By Hindustan Times
Classical music enthusiasts can look forward to a fun-filled evening, when stalwarts Pandit Shivkumar Sharma and Ustad Zakir Hussain join forces and celebrate their 40 years of performing together. The event is set to take place on January 15, and will feature the famous duo enthralling the
audiences with their popular jugalbandi and symphonies. Proceeds from the concert will be used to support a school in Gujarat.
We also got talking to Pandit Sharma about his relationship with the tabla maestro and their journey together:
How would you describe your on-stage chemistry with Ustad Zakir Hussain?
Fans of Indian classical music around the world say that Zakir has the best understanding of my music and when both of us play together, it becomes a special experience for them. I think the reason for this is that Zakir has played in many concerts with me in his career. We’ve travelled together across the world. So besides understanding my music, he also understands me on a personal level. That makes a lot of difference.
How’s your off-stage relationship?
Whenever we are together, travelling or otherwise, we hardly discuss music. There’s a lot of laughter because I love telling him stories and anecdotes. Whenever he is free, he comes home and we spend quality time together over good food and conversations.
Tell us a special memory, or a story that you recall about him?
There are so many incidents. One of them happened in India, when we were supposed to play in Kharagpur (West Bengal). We had to catch an early morning flight from Mumbai to Kolkata and then take a train. Zakir missed the flight from Mumbai. When I reached Kolkata, I informed the organisers and they arranged for another table player. Forty-five minutes into the performance, we saw Zakir entering the hall with his tabla. We were all very surprised. He had changed three flights and drove from Kolkata to Kharagpur to arrive at the concert. The audience couldn’t resist, and they wanted Zakir to take on the stage. It was a very embarrassing situation for the tabla player who was already playing with me but out of his respect for both of us, he invited Zakir on the stage to perform with me. This incident is very close to me because Zakir made it to the concert only because he did not want me to be in a situation.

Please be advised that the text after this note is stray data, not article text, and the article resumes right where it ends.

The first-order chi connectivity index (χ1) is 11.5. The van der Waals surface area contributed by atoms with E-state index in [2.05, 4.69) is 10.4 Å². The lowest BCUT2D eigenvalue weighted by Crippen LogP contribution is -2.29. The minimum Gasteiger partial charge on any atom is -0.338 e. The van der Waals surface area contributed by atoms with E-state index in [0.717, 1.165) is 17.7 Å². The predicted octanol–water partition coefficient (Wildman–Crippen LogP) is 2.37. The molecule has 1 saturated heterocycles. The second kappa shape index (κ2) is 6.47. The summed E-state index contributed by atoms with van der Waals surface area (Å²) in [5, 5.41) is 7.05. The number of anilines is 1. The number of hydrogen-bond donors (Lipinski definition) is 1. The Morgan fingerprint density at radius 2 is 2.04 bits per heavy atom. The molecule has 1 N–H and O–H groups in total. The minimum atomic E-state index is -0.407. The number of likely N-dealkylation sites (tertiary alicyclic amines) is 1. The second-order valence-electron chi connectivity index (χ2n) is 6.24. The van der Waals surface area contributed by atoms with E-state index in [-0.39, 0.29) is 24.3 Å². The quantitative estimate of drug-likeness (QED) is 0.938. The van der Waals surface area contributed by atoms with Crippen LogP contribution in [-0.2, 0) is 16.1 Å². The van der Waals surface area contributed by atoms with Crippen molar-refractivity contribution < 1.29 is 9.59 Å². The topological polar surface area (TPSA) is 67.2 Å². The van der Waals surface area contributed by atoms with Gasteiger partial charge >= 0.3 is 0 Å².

Have you decided something about the course of your concert on January 15?
We never plan or rehearse ahead of concerts. That is the beauty of Indian classical music. It is always spontaneous, unplanned and is thus improvised. Zakir and I will decide about the performance when we enter the auditorium.
Tell us about your upcoming tours?
After our concerts in India, we’ll be touring in the USA in March and April this year.
What do you feel about the present scene of Indian classical music and do you think the genre is in safe hands?
Today’s musicians are brilliant. They have a lot of exposure to good music and have the ability to communicate. As far as the santoor is concerned, my son and disciple Rahul Sharma has created an identity of his own and the listeners say that santoor is in safe hands.